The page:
He had recently damaged his own garage with his car, police said Thursday.
Police said Russell Weller told them he may have hit the gas pedal instead of the brake Wednesday, hurling victims into the air as his car careened down a street closed to traffic.
"Bodies came up on the car, hit the windshield, went over the top," an eyewitness told CBS News Correspondent Steve Futterman. "Other bodies were being knocked to the side, and he kept going."
"Mr. Weller and his family want to express their deepest sympathies to the victims and their families of the tragic accident earlier today," Weller family attorney Jim Bianco said in a statement Wednesday. "This was an unintentional and unfortunate accident."
Eight victims were pronounced dead at the scene and a ninth, a 50-year-old man, died later at a hospital, spokeswoman Barbara Bishop said. Fourteen others were critically injured.
Market vendor Collin Kidwell tried to give CPR to the 3-year-old girl who was killed.
"I looked at her eyes. Her eyes were just glazed. I knew she wasn't there," he told CBS News Early Show co-anchor Julie Chen.
Weller was not arrested, but authorities were considering whether the case was "manslaughter of some type" and investigating whether he was qualified to drive, said Police Chief James T. Butts Jr.
"There may be some negligence as to his capacity to drive safely," Butts said, although he added that Weller, of Santa Monica, has a valid driver's license.
"We searched the residence looking for things like medications, prescriptions, something that would explain his diminished capacity, if there was any," Butts said on CBS News' The Early Show. "The investigators found evidence that he had struck the back of his garage at least twice. We don't know how recent that was."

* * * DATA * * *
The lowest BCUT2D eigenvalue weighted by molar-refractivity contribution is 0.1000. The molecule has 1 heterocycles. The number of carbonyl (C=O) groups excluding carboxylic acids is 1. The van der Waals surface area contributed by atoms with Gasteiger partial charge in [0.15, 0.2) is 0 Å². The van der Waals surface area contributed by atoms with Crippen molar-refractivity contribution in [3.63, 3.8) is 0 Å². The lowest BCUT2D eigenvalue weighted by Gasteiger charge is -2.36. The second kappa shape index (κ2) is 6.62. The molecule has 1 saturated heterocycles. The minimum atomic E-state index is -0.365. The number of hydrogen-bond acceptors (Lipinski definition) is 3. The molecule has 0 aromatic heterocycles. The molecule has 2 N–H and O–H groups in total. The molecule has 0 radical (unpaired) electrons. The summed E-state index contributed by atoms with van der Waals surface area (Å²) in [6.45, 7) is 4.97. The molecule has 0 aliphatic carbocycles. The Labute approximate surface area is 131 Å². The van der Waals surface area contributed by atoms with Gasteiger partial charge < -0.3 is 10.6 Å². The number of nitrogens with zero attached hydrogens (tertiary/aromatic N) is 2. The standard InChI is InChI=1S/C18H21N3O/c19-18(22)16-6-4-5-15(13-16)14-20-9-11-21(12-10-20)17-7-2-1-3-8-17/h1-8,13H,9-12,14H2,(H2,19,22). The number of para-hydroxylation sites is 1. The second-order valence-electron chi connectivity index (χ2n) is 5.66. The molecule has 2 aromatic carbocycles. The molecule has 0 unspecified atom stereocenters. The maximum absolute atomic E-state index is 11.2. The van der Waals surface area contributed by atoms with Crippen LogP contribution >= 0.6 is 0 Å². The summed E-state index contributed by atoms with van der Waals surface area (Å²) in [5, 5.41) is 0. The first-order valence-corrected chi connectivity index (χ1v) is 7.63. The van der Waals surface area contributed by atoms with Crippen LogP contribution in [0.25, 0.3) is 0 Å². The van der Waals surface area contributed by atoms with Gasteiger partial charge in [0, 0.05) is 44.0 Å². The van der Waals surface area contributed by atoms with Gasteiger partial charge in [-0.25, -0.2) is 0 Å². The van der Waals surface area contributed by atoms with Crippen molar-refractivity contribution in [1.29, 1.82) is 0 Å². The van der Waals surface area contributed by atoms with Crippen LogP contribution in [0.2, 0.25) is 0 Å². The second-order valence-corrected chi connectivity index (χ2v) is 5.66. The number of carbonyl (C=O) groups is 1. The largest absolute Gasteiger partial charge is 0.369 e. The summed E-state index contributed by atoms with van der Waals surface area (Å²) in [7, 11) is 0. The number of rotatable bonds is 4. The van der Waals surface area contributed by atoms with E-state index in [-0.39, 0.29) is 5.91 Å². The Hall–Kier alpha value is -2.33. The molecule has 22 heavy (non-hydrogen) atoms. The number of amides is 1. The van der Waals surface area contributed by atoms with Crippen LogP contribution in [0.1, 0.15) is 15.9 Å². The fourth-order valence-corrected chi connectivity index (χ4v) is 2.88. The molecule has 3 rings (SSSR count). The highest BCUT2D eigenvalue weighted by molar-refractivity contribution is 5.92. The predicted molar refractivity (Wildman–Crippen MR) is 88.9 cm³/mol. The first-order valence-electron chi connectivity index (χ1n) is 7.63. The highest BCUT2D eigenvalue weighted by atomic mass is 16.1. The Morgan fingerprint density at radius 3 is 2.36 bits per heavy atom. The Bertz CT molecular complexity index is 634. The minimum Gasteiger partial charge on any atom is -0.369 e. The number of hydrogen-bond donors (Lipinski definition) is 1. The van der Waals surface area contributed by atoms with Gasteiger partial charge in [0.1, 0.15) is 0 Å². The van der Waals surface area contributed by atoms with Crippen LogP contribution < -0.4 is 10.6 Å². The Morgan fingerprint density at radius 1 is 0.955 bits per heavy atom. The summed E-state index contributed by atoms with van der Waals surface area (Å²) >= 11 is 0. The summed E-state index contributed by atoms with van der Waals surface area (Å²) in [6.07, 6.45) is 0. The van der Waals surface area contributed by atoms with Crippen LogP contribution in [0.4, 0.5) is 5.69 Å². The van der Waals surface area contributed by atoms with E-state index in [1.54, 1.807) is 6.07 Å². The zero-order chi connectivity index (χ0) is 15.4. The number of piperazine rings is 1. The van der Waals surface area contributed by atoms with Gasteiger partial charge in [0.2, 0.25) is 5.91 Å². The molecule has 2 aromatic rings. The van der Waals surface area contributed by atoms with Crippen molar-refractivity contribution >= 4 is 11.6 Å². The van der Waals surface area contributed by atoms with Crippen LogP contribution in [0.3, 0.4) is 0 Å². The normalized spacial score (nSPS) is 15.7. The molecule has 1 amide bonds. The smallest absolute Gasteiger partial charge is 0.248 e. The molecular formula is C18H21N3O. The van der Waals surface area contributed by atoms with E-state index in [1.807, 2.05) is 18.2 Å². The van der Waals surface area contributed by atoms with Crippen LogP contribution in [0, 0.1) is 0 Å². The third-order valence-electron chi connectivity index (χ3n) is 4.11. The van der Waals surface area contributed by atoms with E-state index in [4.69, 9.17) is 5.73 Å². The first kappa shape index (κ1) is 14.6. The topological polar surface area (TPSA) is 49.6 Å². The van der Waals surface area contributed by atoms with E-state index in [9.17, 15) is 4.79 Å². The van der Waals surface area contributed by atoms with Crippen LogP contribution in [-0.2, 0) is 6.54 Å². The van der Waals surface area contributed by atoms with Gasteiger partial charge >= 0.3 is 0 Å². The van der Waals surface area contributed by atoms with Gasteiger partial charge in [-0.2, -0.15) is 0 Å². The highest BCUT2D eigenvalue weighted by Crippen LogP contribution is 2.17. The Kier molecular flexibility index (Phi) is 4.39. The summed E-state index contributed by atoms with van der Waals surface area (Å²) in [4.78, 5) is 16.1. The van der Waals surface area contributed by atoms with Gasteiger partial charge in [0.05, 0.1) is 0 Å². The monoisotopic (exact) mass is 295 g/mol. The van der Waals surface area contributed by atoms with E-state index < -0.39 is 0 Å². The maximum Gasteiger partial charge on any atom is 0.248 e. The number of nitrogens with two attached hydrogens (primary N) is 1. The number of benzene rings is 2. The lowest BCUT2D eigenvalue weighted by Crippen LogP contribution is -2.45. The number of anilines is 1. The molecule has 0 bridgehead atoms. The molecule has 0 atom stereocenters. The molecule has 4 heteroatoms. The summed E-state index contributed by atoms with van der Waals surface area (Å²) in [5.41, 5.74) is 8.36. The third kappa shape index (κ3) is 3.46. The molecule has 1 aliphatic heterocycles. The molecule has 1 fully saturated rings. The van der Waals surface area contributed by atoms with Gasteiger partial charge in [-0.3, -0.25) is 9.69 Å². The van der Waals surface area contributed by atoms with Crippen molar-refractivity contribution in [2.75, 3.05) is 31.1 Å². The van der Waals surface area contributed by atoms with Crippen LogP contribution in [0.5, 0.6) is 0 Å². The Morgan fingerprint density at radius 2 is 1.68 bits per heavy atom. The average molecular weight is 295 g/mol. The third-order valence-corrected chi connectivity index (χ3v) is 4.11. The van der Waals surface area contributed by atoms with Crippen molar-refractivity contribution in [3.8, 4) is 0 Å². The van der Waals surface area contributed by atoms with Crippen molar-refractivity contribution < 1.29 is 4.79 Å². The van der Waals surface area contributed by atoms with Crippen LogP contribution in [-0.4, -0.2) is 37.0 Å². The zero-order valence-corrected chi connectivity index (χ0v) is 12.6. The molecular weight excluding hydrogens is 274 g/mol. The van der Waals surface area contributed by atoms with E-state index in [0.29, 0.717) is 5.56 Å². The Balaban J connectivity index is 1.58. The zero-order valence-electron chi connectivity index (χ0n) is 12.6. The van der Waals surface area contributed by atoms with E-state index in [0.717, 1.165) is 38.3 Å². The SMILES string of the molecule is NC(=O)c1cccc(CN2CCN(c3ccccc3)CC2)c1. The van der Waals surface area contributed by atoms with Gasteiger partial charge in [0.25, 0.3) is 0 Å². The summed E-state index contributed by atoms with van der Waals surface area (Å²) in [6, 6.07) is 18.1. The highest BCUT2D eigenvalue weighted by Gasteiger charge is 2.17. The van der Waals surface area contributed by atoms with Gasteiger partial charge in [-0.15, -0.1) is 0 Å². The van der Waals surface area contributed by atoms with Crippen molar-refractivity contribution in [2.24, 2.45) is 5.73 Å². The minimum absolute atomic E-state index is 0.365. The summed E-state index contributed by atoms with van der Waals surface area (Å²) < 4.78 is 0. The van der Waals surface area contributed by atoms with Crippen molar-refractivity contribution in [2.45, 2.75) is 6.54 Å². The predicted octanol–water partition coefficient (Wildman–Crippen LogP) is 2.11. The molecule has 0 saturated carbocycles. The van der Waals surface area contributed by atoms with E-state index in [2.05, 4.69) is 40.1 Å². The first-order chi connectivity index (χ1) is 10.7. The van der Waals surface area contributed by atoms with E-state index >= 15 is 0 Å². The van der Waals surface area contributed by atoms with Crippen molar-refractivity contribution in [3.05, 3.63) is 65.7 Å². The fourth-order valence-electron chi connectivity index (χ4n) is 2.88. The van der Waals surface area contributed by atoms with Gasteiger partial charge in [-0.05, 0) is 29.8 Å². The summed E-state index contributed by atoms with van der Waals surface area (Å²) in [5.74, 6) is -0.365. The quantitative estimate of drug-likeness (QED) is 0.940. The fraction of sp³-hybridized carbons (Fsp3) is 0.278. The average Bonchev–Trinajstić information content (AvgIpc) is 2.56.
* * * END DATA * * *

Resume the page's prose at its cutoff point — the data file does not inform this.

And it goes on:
"Unless there's intent later proven, I think what we're going to find is we have an 86-year-old driver that may not have been as competent as he needed to be to drive," Butts said in another interview.
The former California state legislator who proposed driving tests for senior citizens, Tom Hayden, said he has learned that Weller had renewed his license without taking a road test when he was 84. He declined to say how he obtained the information.
Weller told police he was leaving a nearby post office and didn't realize until too late that the street was closed for the market, Butts said.
Weller was taken to a hospital for a blood test, and initial results found no traces of alcohol or psychoactive drugs such as antidepressants and hallucinogens.
Mary Roney, who has lived two doors down from Weller and his wife for 30 years, said he has never had any trouble driving and she did not know of any health problems.
"A more careful, gentle, loving person you'll never find," said Roney, who described him as active in the community, including serving on a library board and tutoring students at Santa Monica High School.
Butts said he did not have an estimate of the car's speed. Witnesses said Weller's 1992 Buick was moving very fast down the three downtown blocks of Arizona Avenue that were closed for the street market.
"Sixty miles per hour and it wasn't slowing down. It was flying. And then people down, dead and everything," said David Lang, manager of a shoe store along the market route.
"I heard a car just hit, bang, bang, bang," said Mojgan Pour, 38. "I heard people screaming. By the time I looked, I never even saw the car. I tried to help a man and he died while I was helping him."
Even those who deal with tragedy on a regular basis, like Santa Monica police chief James T. Butts Jr., could not believe what they saw.
"This is the single-most horrific scene of tragedy I've ever witnessed in 30 years in law enforcement," he said.
Weller left police headquarters by late afternoon. Walking unsteadily with a cane, he hugged and smiled at people who picked him up from the police station. He declined to comment to a reporter.
The market, which takes place Wednesdays and Saturdays, bisects oceanside Santa Monica's popular Third Street pedestrian promenade and is near the famous Santa Monica Pier. It draws thousands of shoppers and was slated to close just as the incident occurred at 2 p.m.
A witness, Bahram Manahedgi, 50, said one person was on the hood of the car when it finally came to rest after the incident. A woman's body was crushed beneath the vehicle.
Manahedgi said that when he went to pull the driver out, "His eyes were open and he was alive. I said, 'Do you know what the hell you did?' He said, 'No.' I just opened the door, I pulled him out."
A crowd gathered around the car and "wanted to beat him up," Manahedgi said. "I said, 'He's an old man, leave him alone.'"